The Aphorisms of
emethil [ eh meh THIHL ], (noun) . chain; biological concept, of
self as part of a long, unbroken line of blood family, from ancestors to
children. Has connotations of eternity and immortality, but without the
strong sense of individual persistence.
"Permit a question," the merchant said.
"Ask," I replied as she opened the gate
"Is this necessary, to see him?"
I glanced at her, then said, "Yes," and
walked up the path to her family's modest home. I entered before her, for
though I was her Public Servant I was still a higher caste than she and
her merchant family... and the need was great.
Inside her husband, the silversmith, was
prostrate on a divan. In the wan sun, motes of dust floated toward the
abandoned tools on his work table. I crouched beside his head; he opened
his eyes, a crack of watered amber, but he did not greet me though I wore
the mulberry stole embroidered with my office.
I rose and returned to the room's
entrance, where his wife awaited me.
"How long?" I asked.
"Since the Physician said there would be
no children," she replied. "This one... grieves, Calligrapher, but is rich
in family. But he ...he is the last of his generation." She looked
anxious. "Surely an aphorism...?"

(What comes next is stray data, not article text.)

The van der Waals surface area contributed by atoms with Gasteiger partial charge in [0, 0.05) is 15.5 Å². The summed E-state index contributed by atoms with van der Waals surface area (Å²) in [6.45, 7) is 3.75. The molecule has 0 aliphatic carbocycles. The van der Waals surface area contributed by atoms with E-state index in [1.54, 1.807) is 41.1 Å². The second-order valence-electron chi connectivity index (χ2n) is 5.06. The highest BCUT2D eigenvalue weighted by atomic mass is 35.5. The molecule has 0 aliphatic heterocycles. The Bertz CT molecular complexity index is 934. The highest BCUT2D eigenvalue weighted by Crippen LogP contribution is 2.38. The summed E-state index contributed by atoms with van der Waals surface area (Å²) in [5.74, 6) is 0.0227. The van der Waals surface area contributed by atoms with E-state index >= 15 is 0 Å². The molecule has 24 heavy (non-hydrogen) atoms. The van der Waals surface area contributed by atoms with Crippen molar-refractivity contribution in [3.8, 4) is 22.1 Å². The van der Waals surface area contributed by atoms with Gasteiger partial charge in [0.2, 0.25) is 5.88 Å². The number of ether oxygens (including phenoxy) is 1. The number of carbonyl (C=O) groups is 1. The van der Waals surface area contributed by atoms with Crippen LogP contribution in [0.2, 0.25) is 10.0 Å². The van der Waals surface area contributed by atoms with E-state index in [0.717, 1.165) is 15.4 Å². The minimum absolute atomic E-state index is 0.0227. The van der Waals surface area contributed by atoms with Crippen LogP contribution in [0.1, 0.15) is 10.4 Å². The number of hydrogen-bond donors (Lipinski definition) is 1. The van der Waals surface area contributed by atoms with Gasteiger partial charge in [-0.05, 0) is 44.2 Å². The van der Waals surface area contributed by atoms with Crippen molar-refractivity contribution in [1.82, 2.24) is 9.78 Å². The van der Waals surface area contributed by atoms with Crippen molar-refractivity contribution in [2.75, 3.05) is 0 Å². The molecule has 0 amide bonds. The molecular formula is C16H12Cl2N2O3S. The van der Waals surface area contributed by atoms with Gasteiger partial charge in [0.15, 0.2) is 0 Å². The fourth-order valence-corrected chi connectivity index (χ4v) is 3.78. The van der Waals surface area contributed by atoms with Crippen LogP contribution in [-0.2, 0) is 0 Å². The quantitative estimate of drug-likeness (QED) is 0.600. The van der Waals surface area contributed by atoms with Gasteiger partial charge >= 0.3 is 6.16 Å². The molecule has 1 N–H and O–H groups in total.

I shook my head. "This illness is greater
than my art. I will return."
By the afternoon I had been ushered into
the office of one of the osulked
--a Public Servant whose aegis was
so broad he answered to Thirukedi Himself, rather than to any individual
lord--in this case, the high priest, overseeing all the temples and
shrines. We shared a caste but his rank was the greater, and so I bowed
"Calligrapher," the old man said, smiling.
"What brings you to my threshold?"
"The silversmith," I said, for in the
capital only one merchant's art was so great as to merit no other
identification, "is sick of broken emethil
The priest rose. "I'll bring help at
I waited outside while he instructed his
messengers and then I accompanied him to the merchant's house. By the time
we arrived, two priestesses stood beside the gate, one in the Maiden
Shemena's roseate robes and the other in the green of Ganaeda, the Mother.
Opening the door on such a gathering of powers flustered the merchant's
wife considerably, but she could not but let them enter. I watched until
they entered and then went home, disquieted.
I heard no more of the matter until the
cafe-owner's sister asked me, several weeks later, if I'd heard the sad
news, "that we will have no more art from the silversmith."
"How is that?" I asked.
"He has become one of Ganaeda's priests,"
the merchant said, "and his wife has returned to her family."
"Ah," I said, with regret and some
surprise. Ganaeda's priests are a small sect, rare compared to her
priestesses, but I could well imagine that this particular sorrow might
drive a man to the Mother's devotions. "Hopefully he will find peace
"Hopefully," she said, in shared
understanding. There is no sorrow like knowing the end of one's family. No
Ai-Naidari should stand outside the chain.
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© 2007, M. C. A. Hogarth